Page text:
U.S. Taxes and Transfer Prices

A maquiladora is a subsidiary of a U.S. company and is therefore classed under the U.S. tax code as a controlled foreign corporation. For U.S. income tax purposes, when a U.S. taxpayer imports goods from a related party, there is generally an incentive to maximize the price at which the goods are purchased, in effect increasing the U.S. company's cost of goods sold, resulting in lower U.S. income taxes. If the imported goods are subject to import duties, there is also an incentive to minimize the value reported to the U.S. customs authorities, thereby reducing customs duties. IRC Sec. 1059A requires that importers must now reconcile their transfer prices for income tax purposes to those reported for customs valuation purposes.

The IRS has increased examinations of U.S. companies with maquiladora operations. Careful study of the transfer price, inter-company charge and customs valuation policy for any U.S. company incurring expenses in the U.S. that are related to the maquiladora operation is necessary to avoid problems arising from the interaction of income tax laws and customs rules.

Accounting for Maquiladoras

Mexican audit and accounting practices and reporting requirements are contained in the Mexican Commercial Code, the Mexican Corporate Law, and the Mexican Income Tax Law and its Rulings. Mexican companies are required to maintain accounting records and corporate books in Spanish and post them in Mexican pesos.

Mexican GAAP are issued by the Mexican Institute of Certified Public Accountants (Instituto Mexicano de Contadores Publicos). The Accounting Principles Commission of the Mexican Institute has issued a number of formal statements on GAAP and practices. They are, in essence, similar to those followed in the U.S. The most significant difference relates to inflation accounting. Mexican companies are required to recognize the effects of inflation in the accounting books and present the effects in basic financial statements.

Inflation adjusted data is not always useful to maquiladoras because their financial statements are usually expressed in the parent's foreign currency, to be consolidated or incorporated into the parent company's financial statements. In most cases, adjustments for inflation are not considered by maquiladoras.

The Mexican Corporate Law requires the appointment of one or more Statutory Examiners (Comisarios). The examiner has the obligation to carry out an examination of the operations, documentation, accounting records, and any other matters deemed and reporting requirements as the company's overseer. The examiner reports on the authenticity, sufficiency, and reasonableness of the financial information rendered by the administrators to the stockholders. Because of the personal legal responsibility imposed upon the Statutory Examiner, maquiladora companies generally follow the common practice of having the Mexican external auditors appointed as the Statutory Examiner when incorporating the company. When the Mexican external auditors are so appointed, they will normally request that an audit be performed by them to support their report.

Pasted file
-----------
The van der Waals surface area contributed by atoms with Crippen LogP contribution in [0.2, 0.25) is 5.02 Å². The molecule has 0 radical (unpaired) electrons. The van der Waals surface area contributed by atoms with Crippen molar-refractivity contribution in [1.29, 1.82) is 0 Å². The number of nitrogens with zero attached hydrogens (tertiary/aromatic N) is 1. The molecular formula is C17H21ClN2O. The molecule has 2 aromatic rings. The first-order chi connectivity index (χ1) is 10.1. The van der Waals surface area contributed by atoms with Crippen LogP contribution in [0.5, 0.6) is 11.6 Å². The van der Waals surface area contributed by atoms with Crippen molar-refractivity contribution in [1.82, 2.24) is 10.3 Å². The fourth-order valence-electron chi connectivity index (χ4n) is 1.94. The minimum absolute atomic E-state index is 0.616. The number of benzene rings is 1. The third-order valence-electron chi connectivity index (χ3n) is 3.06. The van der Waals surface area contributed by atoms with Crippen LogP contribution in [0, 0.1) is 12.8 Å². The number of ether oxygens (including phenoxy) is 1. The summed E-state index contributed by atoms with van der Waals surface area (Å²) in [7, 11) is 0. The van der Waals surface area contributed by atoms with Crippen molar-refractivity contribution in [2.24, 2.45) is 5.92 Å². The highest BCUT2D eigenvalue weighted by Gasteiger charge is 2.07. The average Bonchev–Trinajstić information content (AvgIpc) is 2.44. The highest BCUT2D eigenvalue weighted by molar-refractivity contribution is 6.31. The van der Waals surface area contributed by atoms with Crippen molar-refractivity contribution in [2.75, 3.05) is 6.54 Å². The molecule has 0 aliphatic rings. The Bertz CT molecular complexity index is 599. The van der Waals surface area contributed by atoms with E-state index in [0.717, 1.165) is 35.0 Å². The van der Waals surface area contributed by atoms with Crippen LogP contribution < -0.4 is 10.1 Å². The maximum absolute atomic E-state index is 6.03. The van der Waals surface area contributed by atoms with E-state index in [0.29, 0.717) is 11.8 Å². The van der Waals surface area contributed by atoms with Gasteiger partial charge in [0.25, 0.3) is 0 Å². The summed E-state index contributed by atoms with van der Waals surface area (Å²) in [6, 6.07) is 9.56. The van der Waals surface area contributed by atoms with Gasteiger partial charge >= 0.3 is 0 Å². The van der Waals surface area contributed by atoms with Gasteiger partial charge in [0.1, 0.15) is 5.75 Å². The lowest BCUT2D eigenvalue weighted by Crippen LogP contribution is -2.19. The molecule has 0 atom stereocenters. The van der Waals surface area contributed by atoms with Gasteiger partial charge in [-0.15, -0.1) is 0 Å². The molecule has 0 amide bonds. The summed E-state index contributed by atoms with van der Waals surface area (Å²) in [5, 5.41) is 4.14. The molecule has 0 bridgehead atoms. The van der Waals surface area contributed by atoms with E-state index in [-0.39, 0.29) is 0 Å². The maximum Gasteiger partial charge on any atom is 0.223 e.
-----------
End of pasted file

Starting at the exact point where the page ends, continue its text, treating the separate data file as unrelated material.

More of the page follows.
Mexico's Maquiladora Program provides opportunities for U.S. companies to minimize labor costs in manufacturing, especially where the products manufactured are highly labor intensive. This may provide many companies the opportunity to compete profitably in international markets.

This article briefly discusses the Maquiladora Program and aspects of maquiladoras of particular interest to CPAs. Readers who wish to learn more about maquiladoras should refer to the bibliography, and research further before advising clients in this area. A thorough understanding of all costs - direct and hidden - of operating a maquiladora is needed to fully benefit from this type of operation. Another consideration that should be watched closely is the developing free trade talks with Mexico - what effects this will have on how successful maquiladoras will be for U.S. businesses is yet to be seen.


Boyd, William R. and Ortiz, Bobby, "Offshore Sourcing - Mexico: Still South of the Border," Bobbin (June 1988), pp. 94-98.

Decree for the Promotion and Operation of the Export Maquiladora Industry (the "Maquiladora Decree"), Diario Oficial de la Federacion (December 22, 1989).

De Leon, T., "Maquiladoras: Accounting, Auditing and Special Tax Implications," a paper presented at the annual meeting of the Texas Society of CPAs, El Paso (1990).

Department of the Treasury, U.S. Customs Service Trade Agreement Act of 1979, (the "Customs Law").

Diario Oficial de la Federacion. December 30, 1981.

Groff, James E. and McCray, John P., "Maquiladoras," Management Accountant (January 1991), pp. 43-46.

Jacobson, Gary, "The Boom on Mexico's Border," Management Review (July 1988), pp. 20-24.

Iaberreche, Dr. S., "Vital Signs on the Border," Border Trax (June 1990).

Jacobson, Gary, "The Boom on Mexico's Border," Management Review (July 1988), pp. 20-24.

Ljundahl, William C., "Maquiladoras: Financing," a paper presented at the annual meeting of the Texas Society of CPAs, El Paso (1990).

McCray, John P. & Gonzalez, Juan J., "Increasing Global Competitiveness with U.S.-Mexican Maquiladora Operations," Advanced Management Journal (Summer 1989), pp. 4-7, 23, 38, 48.

Ochoa-Bunsow, Andreas, "Maquiladoras: Legal and Customs," a paper presented at the annual meeting of the Texas Society of CPAs, El Paso (1990).

O'Reilly, Brian, "Business Makes a Run for the Border," Fortune (August 18, 1986), pp. 70-76.

Project Link, a study prepared by the University of Texas at El Paso (December 1986).

Putnam, Karl B., Schroeder, Richard G., and Soto, Alfonso, "Functional Currency Elections for Maquiladoras," International Tax Journal (Fall 1989), pp. 287-320.

Regulations of the Law to Promote Mexican Investment and Regulate Foreign Investment. Diario Oficial de la Federacion (May 16, 1989).